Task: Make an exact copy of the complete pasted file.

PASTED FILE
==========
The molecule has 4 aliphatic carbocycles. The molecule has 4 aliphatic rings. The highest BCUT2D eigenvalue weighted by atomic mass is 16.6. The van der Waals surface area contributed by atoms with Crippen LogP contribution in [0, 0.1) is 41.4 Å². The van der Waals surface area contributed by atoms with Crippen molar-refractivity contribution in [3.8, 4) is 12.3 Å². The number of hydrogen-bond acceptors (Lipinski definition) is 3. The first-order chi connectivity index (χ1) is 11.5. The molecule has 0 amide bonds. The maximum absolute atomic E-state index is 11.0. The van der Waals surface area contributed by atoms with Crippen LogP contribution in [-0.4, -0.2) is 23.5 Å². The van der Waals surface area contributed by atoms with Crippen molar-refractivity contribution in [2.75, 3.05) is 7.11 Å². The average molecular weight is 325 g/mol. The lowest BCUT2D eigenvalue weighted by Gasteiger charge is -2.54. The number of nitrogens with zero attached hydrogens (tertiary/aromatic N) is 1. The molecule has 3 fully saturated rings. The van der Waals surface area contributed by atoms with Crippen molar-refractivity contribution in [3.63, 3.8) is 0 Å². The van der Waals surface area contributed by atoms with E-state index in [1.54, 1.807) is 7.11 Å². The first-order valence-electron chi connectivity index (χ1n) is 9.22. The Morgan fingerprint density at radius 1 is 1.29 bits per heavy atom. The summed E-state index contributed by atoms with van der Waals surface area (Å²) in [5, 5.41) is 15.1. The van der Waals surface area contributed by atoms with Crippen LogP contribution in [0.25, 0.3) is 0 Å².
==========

The molecule has 4 aliphatic carbocycles. The molecule has 4 aliphatic rings. The highest BCUT2D eigenvalue weighted by atomic mass is 16.6. The van der Waals surface area contributed by atoms with Crippen LogP contribution in [0, 0.1) is 41.4 Å². The van der Waals surface area contributed by atoms with Crippen molar-refractivity contribution in [3.8, 4) is 12.3 Å². The number of hydrogen-bond acceptors (Lipinski definition) is 3. The first-order chi connectivity index (χ1) is 11.5. The molecule has 0 amide bonds. The maximum absolute atomic E-state index is 11.0. The van der Waals surface area contributed by atoms with Crippen LogP contribution in [-0.4, -0.2) is 23.5 Å². The van der Waals surface area contributed by atoms with Crippen molar-refractivity contribution in [2.75, 3.05) is 7.11 Å². The average molecular weight is 325 g/mol. The lowest BCUT2D eigenvalue weighted by Gasteiger charge is -2.54. The number of nitrogens with zero attached hydrogens (tertiary/aromatic N) is 1. The molecule has 3 fully saturated rings. The van der Waals surface area contributed by atoms with Crippen molar-refractivity contribution in [3.63, 3.8) is 0 Å². The van der Waals surface area contributed by atoms with E-state index in [1.54, 1.807) is 7.11 Å². The first-order valence-electron chi connectivity index (χ1n) is 9.22. The Morgan fingerprint density at radius 1 is 1.29 bits per heavy atom. The summed E-state index contributed by atoms with van der Waals surface area (Å²) in [5, 5.41) is 15.1. The van der Waals surface area contributed by atoms with Crippen LogP contribution in [0.25, 0.3) is 0 Å².